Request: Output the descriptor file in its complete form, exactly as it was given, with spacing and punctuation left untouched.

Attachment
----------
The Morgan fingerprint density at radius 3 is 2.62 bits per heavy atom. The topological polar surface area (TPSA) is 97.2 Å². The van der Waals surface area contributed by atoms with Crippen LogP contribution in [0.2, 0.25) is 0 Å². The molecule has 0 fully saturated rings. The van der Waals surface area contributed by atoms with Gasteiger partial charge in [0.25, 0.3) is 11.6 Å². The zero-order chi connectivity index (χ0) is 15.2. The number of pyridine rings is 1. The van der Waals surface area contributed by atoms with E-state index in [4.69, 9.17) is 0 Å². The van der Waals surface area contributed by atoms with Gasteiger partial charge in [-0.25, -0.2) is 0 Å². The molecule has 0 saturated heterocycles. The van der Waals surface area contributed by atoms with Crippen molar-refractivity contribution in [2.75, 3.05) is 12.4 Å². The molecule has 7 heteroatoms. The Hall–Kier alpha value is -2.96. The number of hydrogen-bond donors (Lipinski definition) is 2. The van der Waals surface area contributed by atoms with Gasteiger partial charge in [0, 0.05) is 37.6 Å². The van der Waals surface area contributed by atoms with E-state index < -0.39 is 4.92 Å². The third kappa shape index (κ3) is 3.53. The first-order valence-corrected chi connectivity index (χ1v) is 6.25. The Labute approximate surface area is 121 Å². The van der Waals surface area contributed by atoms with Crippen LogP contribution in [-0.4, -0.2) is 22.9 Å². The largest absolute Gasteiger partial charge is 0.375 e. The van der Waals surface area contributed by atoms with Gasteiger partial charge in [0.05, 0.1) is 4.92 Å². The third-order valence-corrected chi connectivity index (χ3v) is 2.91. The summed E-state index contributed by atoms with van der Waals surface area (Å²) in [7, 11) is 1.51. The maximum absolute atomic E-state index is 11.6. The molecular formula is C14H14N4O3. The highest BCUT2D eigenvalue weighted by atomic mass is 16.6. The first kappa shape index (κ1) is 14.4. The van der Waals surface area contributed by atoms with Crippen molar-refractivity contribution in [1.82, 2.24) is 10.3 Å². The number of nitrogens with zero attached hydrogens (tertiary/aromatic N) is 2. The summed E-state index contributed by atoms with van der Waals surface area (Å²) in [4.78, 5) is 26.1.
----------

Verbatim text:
The Morgan fingerprint density at radius 3 is 2.62 bits per heavy atom. The topological polar surface area (TPSA) is 97.2 Å². The van der Waals surface area contributed by atoms with Crippen LogP contribution in [0.2, 0.25) is 0 Å². The molecule has 0 fully saturated rings. The van der Waals surface area contributed by atoms with Gasteiger partial charge in [0.25, 0.3) is 11.6 Å². The zero-order chi connectivity index (χ0) is 15.2. The number of pyridine rings is 1. The van der Waals surface area contributed by atoms with E-state index in [4.69, 9.17) is 0 Å². The van der Waals surface area contributed by atoms with Gasteiger partial charge in [-0.25, -0.2) is 0 Å². The molecule has 0 saturated heterocycles. The van der Waals surface area contributed by atoms with Crippen molar-refractivity contribution in [2.75, 3.05) is 12.4 Å². The molecule has 7 heteroatoms. The Hall–Kier alpha value is -2.96. The number of hydrogen-bond donors (Lipinski definition) is 2. The van der Waals surface area contributed by atoms with Gasteiger partial charge in [0, 0.05) is 37.6 Å². The van der Waals surface area contributed by atoms with E-state index < -0.39 is 4.92 Å². The third kappa shape index (κ3) is 3.53. The first-order valence-corrected chi connectivity index (χ1v) is 6.25. The Labute approximate surface area is 121 Å². The van der Waals surface area contributed by atoms with Crippen LogP contribution in [-0.4, -0.2) is 22.9 Å². The largest absolute Gasteiger partial charge is 0.375 e. The van der Waals surface area contributed by atoms with Gasteiger partial charge in [0.05, 0.1) is 4.92 Å². The third-order valence-corrected chi connectivity index (χ3v) is 2.91. The summed E-state index contributed by atoms with van der Waals surface area (Å²) in [7, 11) is 1.51. The maximum absolute atomic E-state index is 11.6. The molecular formula is C14H14N4O3. The highest BCUT2D eigenvalue weighted by atomic mass is 16.6. The first kappa shape index (κ1) is 14.4. The van der Waals surface area contributed by atoms with Crippen molar-refractivity contribution in [1.82, 2.24) is 10.3 Å². The number of nitrogens with zero attached hydrogens (tertiary/aromatic N) is 2. The summed E-state index contributed by atoms with van der Waals surface area (Å²) in [4.78, 5) is 26.1.